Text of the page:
• Hepatic impairment: Use with caution in patients with hepatic impairment; may cause fluid retention.
• Prostate cancer: May increase the risk of prostate cancer. Withhold therapy pending urological evaluation in patients with palpable prostate nodule or induration, PSA >4 ng/mL, or PSA >3 ng/mL in men at high risk of prostate cancer (Endocrine Society [Bhasin 2018]).
• Renal impairment: Use with caution in patients with renal impairment; may cause fluid retention.
• Sleep apnea: May potentiate sleep apnea in some male patients, especially those with risk factors (eg, obesity or chronic lung disease). Withhold initial treatment in patients with untreated obstructive sleep apnea (Endocrine Society [Bhasin 2018]).
• Pediatric: May accelerate bone maturation (without producing compensatory gain in linear growth) and premature closure of the epiphyses in children; in prepubertal children, perform radiographic examination of the hand and wrist every 6 months to determine the rate of bone maturation and to assess the effect of treatment on the epiphyseal centers. Use with caution in males with delayed puberty.
• Women: During treatment for metastatic breast cancer, women should be monitored for signs of virilization (eg, deepening of voice, hirsutism, acne, clitoromegaly, menstrual irregularities); discontinue if mild virilization is present to prevent irreversible symptoms.
• Abuse/misuse/diversion: Anabolic steroids may be abused, typically at doses higher than recommended and in combination with other anabolic androgenic steroids; abuse may be associated with serious cardiovascular and psychiatric adverse reactions. Inform patients of the serious adverse reactions associated with abuse of testosterone and anabolic androgenic steroids; if abuse is suspected, check serum testosterone levels (testosterone levels may be in the normal or subnormal range in men abusing synthetic testosterone derivatives). Consider the possibility of abuse in suspected patients who present with serious cardiovascular or psychiatric adverse events.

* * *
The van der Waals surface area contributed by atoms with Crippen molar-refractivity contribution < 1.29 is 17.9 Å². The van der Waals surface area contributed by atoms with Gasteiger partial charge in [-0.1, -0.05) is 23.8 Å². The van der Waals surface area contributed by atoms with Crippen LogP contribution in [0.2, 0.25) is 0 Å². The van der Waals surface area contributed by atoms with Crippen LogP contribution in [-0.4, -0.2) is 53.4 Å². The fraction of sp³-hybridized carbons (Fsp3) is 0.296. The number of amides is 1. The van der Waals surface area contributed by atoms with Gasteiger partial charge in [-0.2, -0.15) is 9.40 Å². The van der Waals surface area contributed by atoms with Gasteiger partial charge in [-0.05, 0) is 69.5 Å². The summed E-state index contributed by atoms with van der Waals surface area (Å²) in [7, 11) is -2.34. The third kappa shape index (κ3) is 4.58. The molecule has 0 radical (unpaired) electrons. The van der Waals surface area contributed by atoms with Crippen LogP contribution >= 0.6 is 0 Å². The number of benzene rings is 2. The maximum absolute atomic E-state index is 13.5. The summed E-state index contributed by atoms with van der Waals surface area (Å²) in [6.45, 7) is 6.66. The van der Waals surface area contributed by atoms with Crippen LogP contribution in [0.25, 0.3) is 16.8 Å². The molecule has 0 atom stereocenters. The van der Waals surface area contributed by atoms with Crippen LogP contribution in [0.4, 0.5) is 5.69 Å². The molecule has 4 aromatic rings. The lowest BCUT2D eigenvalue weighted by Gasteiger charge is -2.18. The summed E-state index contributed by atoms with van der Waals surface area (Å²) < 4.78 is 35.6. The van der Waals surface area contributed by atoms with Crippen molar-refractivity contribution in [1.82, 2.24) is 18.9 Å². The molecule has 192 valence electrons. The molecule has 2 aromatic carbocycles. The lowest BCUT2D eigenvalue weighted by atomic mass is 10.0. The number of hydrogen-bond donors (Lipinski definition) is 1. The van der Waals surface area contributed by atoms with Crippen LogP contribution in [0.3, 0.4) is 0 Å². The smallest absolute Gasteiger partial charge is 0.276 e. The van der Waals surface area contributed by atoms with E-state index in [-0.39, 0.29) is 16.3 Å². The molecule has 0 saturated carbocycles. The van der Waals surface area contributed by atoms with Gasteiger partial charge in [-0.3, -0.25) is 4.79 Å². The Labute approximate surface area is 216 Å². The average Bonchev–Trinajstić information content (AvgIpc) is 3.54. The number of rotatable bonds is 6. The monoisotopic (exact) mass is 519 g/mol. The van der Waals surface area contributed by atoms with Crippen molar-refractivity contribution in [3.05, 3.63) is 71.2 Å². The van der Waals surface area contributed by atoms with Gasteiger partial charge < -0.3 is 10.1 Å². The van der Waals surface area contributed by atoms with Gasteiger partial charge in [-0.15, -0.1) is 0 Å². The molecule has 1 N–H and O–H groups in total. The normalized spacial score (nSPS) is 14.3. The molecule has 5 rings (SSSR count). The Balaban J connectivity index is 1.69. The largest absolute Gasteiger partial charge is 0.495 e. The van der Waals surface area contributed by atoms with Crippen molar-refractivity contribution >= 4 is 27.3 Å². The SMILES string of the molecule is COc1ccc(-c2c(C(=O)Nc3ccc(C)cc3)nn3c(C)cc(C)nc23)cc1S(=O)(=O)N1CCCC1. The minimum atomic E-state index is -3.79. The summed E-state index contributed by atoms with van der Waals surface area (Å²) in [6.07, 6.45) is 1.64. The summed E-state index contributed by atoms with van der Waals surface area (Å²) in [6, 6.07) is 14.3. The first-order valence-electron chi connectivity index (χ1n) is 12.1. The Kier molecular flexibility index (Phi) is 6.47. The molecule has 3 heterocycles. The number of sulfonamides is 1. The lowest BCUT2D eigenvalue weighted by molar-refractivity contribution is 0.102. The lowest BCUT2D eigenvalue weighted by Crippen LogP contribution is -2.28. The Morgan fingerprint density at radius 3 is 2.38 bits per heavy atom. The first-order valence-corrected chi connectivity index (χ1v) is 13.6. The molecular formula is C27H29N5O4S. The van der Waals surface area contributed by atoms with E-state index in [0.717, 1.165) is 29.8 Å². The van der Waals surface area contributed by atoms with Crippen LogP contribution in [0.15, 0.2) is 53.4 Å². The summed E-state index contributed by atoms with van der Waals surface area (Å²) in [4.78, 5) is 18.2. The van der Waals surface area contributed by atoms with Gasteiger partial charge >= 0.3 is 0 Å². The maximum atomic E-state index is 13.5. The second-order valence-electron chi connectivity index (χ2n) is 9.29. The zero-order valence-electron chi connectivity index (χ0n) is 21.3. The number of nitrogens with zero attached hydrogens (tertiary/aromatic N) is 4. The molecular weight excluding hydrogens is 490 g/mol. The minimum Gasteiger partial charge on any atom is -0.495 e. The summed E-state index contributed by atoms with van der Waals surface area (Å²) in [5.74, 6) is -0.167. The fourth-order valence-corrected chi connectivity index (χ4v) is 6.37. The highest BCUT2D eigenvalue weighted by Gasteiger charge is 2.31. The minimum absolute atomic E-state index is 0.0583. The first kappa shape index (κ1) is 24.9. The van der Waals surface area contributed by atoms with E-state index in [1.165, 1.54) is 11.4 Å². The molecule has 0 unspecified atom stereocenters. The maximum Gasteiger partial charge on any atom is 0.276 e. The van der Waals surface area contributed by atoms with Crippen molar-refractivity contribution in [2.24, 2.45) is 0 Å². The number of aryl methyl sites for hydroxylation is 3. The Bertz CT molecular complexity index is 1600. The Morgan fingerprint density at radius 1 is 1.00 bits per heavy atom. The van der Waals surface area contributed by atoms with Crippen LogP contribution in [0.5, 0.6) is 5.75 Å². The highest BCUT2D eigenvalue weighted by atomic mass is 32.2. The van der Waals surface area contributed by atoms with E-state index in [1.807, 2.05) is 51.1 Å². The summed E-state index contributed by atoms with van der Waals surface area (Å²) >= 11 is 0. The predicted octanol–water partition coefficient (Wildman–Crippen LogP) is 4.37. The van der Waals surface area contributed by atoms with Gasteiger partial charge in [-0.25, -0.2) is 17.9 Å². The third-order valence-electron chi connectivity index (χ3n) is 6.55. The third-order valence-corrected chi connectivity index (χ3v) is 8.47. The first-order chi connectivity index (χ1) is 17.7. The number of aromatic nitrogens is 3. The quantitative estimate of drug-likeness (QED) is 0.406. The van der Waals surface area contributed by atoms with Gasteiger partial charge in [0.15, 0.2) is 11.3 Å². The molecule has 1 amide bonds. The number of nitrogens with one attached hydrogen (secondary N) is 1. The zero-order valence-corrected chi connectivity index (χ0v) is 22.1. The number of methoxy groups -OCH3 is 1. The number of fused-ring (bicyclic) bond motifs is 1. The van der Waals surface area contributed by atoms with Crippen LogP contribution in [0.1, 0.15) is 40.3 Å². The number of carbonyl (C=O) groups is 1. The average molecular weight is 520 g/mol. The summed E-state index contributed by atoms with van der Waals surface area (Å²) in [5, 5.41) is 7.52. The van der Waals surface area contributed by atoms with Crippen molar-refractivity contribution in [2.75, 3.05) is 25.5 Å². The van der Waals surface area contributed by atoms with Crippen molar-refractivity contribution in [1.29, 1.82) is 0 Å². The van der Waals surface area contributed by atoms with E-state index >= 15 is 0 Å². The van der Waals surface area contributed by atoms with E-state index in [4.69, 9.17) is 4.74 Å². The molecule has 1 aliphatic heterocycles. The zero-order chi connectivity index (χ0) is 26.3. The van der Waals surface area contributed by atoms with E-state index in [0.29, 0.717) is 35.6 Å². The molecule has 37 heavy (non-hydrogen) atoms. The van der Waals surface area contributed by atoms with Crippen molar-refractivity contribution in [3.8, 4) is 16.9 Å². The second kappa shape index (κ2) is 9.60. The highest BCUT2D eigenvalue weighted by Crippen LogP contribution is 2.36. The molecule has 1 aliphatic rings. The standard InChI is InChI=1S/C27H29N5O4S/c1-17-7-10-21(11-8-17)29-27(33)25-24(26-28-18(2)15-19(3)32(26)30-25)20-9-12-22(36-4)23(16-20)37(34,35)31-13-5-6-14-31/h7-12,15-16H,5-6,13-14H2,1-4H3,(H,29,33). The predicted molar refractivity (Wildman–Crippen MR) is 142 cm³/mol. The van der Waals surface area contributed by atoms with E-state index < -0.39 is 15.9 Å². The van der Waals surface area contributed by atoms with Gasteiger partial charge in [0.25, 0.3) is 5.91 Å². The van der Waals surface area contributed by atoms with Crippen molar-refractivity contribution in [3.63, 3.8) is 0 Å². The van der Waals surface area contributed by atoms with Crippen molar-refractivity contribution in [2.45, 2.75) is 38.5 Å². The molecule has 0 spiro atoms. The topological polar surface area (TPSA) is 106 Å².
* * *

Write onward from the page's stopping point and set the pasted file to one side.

• Dependence: Drug dependence in individuals using approved doses of testosterone for approved indications has not been documented; however, dependence may occur when used outside of approved dosage/indications.
LFTs, lipid panel, hemoglobin and hematocrit (at 3 to 6 months then annually). Monitor urine and serum calcium and signs of virilization in women treated for breast cancer. Serum glucose (may be decreased by testosterone, monitor patients with diabetes). Monitor for cardiovascular events closely during therapy. Monitor PSA if clinically indicated. In prepubertal patients, perform radiologic examination of wrist and hand every 6 months.
Use is contraindicated in women who may become pregnant. Use of methyltestosterone may impair fertility; oligospermia may occur in males and amenorrhea may occur in females.
Pregnancy Risk Factor X Pregnancy Considerations
Use is contraindicated in women who are pregnant. Exposure during pregnancy may cause virilization of the external genitalis of the female fetus, including clitoromegaly, abnormal vaginal development, and fusion of genital folds to form a scrotal-like structure. The degree of masculinization is dose related and most likely to occur when androgens are administered in the first trimester. If a patient becomes pregnant while taking androgens, she should be counseled on the potential hazard to the fetus.
What is this drug used for?
• It is used to treat low testosterone levels.
• It is used to treat breast cancer in women.